At the Lincoln County Board of Supervisors’ meeting on March 7, supervisors heard from officials about the need to make health service choices for county employees – should they stick to what know or try something different?
The county currently employs United HealthCare for its combined benefits, but the plan will increase 35% this year, partly due to COVID-19-related expenses and largely due to numerous claims filed over the past fiscal year.
Gray Montgomery of Combined Benefits Administrators and Richard Cothern of Gulf Guaranty Health discussed the changing landscape of healthcare costs due to the pandemic and other factors. “You had a 35 percent increase due to claims last year,” Montgomery said. “You paid $1.7 million in premiums and you received $2.5 million in claims. That’s a 145% loss ratio, because you had 55% more claims, an insured member costing $300,000 just for drug claims. »
Montgomery was there to talk about the choices supervisors had to make about health care for employees. District 1’s Jerry Wilson said abandoning dependents was not an option. “I know it’s a lot of money [paid out], but it’s someone’s loved one,” he said passionately. “If we have to pay extra, we should pay extra because without [benefits]that person is going to die.
Montgomery said he was there to show research supervisors so they know their options, not to tell them what to do and certainly not to take advantage of anyone.
“We call it ‘medical inflation’ – the costs have tripled for everyone,” he said of the astronomical costs the whole country seems to be facing. “We want to help you make an informed decision, not tell you what to do.”
Cothern offered to work with City of Montgomery and Lincoln County Administrator Daniel Calcote to bring more options to the table by moving — also called cost shifting — items here and there to allow employees county to more easily keep their families on Medicare.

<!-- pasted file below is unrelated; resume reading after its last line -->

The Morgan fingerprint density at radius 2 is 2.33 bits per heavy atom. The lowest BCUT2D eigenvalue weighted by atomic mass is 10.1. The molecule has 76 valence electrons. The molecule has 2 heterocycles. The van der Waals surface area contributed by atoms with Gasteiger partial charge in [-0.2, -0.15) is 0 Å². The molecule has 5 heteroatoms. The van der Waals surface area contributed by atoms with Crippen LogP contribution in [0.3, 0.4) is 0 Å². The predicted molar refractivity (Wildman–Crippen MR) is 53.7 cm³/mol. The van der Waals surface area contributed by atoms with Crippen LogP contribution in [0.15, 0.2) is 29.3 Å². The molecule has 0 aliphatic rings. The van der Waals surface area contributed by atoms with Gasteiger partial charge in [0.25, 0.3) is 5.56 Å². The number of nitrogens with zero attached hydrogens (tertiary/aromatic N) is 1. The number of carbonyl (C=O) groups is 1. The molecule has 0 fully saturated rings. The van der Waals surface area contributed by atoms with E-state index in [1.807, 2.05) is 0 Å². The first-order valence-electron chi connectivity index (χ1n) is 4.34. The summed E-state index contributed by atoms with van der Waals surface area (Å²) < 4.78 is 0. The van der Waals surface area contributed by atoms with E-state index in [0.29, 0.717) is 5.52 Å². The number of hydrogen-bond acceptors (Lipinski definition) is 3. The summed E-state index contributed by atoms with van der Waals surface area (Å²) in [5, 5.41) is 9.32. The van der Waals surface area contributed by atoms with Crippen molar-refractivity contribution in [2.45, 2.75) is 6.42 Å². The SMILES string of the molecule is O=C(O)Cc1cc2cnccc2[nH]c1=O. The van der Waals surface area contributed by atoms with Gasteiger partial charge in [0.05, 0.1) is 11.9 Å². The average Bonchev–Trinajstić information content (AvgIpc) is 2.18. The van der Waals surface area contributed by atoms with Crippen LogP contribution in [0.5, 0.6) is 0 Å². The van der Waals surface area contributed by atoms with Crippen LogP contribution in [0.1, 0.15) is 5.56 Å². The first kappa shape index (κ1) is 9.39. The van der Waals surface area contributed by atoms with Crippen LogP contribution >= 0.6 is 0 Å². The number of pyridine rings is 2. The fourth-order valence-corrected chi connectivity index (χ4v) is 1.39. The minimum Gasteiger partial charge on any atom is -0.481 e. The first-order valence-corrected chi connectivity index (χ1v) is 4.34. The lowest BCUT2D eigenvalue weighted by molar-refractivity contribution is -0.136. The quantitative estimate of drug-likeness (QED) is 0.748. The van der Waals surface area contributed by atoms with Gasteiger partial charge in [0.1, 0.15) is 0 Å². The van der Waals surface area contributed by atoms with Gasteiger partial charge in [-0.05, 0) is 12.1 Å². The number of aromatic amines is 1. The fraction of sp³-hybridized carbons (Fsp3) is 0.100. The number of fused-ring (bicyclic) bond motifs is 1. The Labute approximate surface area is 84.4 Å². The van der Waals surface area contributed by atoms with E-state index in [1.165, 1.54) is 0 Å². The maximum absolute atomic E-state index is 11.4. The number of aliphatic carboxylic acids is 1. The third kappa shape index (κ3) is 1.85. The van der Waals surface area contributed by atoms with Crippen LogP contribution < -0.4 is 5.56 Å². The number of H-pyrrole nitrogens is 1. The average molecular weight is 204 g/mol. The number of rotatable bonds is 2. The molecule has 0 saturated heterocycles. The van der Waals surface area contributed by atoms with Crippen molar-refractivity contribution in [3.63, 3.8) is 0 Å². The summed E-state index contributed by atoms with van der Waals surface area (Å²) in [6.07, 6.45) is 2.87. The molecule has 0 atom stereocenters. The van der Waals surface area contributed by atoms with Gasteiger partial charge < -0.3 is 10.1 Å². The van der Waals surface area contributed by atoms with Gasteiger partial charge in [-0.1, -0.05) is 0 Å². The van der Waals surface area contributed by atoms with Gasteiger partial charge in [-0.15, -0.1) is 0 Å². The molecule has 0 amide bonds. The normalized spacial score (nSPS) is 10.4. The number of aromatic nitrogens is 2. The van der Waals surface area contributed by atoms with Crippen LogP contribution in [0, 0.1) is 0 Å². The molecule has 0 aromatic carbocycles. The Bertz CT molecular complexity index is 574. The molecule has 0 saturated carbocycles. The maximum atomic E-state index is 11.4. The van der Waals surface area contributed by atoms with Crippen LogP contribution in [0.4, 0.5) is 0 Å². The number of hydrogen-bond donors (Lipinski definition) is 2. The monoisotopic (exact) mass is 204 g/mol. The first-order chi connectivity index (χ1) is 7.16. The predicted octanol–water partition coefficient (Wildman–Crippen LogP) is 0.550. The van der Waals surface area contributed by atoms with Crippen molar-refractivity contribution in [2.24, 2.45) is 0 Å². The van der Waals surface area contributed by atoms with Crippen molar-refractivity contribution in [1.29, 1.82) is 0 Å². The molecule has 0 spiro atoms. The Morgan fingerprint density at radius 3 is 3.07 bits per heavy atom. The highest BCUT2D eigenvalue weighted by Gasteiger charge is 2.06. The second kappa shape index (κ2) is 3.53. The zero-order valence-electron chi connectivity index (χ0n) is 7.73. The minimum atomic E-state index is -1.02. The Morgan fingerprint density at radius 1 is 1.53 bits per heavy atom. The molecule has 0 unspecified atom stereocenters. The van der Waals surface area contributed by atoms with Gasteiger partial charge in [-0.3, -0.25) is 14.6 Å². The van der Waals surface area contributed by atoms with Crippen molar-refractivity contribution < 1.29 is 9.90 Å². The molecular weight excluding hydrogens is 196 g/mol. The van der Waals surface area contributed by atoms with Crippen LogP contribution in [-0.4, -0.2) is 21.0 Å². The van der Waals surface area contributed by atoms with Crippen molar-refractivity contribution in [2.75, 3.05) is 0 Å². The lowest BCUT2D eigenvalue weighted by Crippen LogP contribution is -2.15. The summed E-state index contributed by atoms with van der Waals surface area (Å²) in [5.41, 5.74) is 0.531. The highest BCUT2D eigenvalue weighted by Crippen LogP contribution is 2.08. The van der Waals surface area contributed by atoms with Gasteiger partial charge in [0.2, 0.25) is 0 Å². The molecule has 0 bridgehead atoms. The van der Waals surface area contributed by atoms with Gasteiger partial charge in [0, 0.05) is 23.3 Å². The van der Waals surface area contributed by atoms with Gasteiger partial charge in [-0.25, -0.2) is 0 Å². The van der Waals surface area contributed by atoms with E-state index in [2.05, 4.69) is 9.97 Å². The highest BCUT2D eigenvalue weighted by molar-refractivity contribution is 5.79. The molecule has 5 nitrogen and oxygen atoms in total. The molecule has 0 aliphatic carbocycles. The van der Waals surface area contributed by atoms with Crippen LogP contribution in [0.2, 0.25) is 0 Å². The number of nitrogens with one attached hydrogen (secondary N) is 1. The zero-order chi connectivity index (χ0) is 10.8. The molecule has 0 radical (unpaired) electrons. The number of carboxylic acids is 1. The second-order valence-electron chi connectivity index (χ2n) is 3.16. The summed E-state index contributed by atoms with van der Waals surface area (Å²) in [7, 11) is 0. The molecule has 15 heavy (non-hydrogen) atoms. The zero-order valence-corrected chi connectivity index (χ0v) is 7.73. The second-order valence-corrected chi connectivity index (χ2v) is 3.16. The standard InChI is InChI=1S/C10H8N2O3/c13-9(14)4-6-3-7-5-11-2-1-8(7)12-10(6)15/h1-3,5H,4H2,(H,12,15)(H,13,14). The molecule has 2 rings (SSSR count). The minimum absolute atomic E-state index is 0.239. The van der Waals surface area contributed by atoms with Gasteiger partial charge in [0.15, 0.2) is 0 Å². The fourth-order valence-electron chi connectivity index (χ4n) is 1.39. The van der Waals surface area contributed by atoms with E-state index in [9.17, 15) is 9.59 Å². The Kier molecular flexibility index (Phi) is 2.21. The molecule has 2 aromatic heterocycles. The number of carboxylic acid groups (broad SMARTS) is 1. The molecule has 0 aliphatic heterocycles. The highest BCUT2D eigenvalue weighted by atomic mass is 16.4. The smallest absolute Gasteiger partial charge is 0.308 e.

“Most employees can’t pay more than they already pay! said District 4’s Eddie Brown annoyed. “They need that cover. We don’t want them to give up coverage – we have to take care of the families. We need more options.
Calcote said a simple way to cut costs is for department heads to encourage their employees to use their wellness benefits.
After a lengthy discussion between supervisors and advisors, the board decided to postpone a vote until the next meeting, which will be at 9 a.m. on March 10.
Also on Thursday, supervisors will also discuss their feelings about medical marijuana in the county. A few supervisors seemed absolutely opposed to allowing it, with others saying to let the May 2 deadline pass and what people voted for (i.e. medical marijuana) go into effect without they don’t interfere.
As things stand after the March 7 meeting, supervisors appeared ready to impose a new vote — and considerable cost — on Lincoln County voters to see if they were no or yes to allowing anything. in medical marijuana.
A majority of Mississippi voters approved a medical marijuana initiative in 2020, although there were legal issues with the initiative afterward. The state’s Republican-led House and Senate passed a final version of Senate Bill 2095, and Governor Tate Reeves finally signed the legislation legalizing medical cannabis on February 2.
At the meeting, several people explained that they hoped Lincoln County supervisors would “commit” because of the drug’s many benefits for critically ill patients in the county. Jason McDonald already grows hemp in the county, and he’s not so worried about the options supervisors face.
“If you unsubscribe, we would only need 1,500 signatures to [overrule that,] so…” he said sadly. “I just hate that Lincoln County isn’t profiting at all from making and selling it – but they’re offering to sell it. I don’t care how they sell it – i am a grower and i will either grow for the people of lincoln county or sell it to neighboring counties who have already opted in. but there are people in this county who should be able to get medical marijuana when it’s prohibited, and they’ll do it – across the county line to a county that allows it in. It’s money out of the pockets of Lincoln County.
In other news, the board approved the following:
- an engagement letter with Butler Snow for the ARPA fund council, county sheets for county meals for week 21, and a school bus rotation for Alicia Gill in District 1
- an alternative supplier for HOME Grand asbestos/lead based paint testing after PPM’s withdrawal. The next closest bid was from Advanced Environmental Consultants and the project was awarded to them.
- Ministry of Revenue exemption certification allowing Rex Lumber Brookhaven LLC to qualify for tax exemption for its new pellet plant and approved inventory control sheets.
- the naming of a private road off Hutchinson Road “Whitestone Trail SE”, a constable training event, and a lease agreement with MCC MS for a new postage system that would segregate expenses among all county departments.
The board has tabled a renewal of a lease from the constituency of Norfield on the Lewis and Earl Brown property until research shows who actually owns the property and who is the person who should be paid.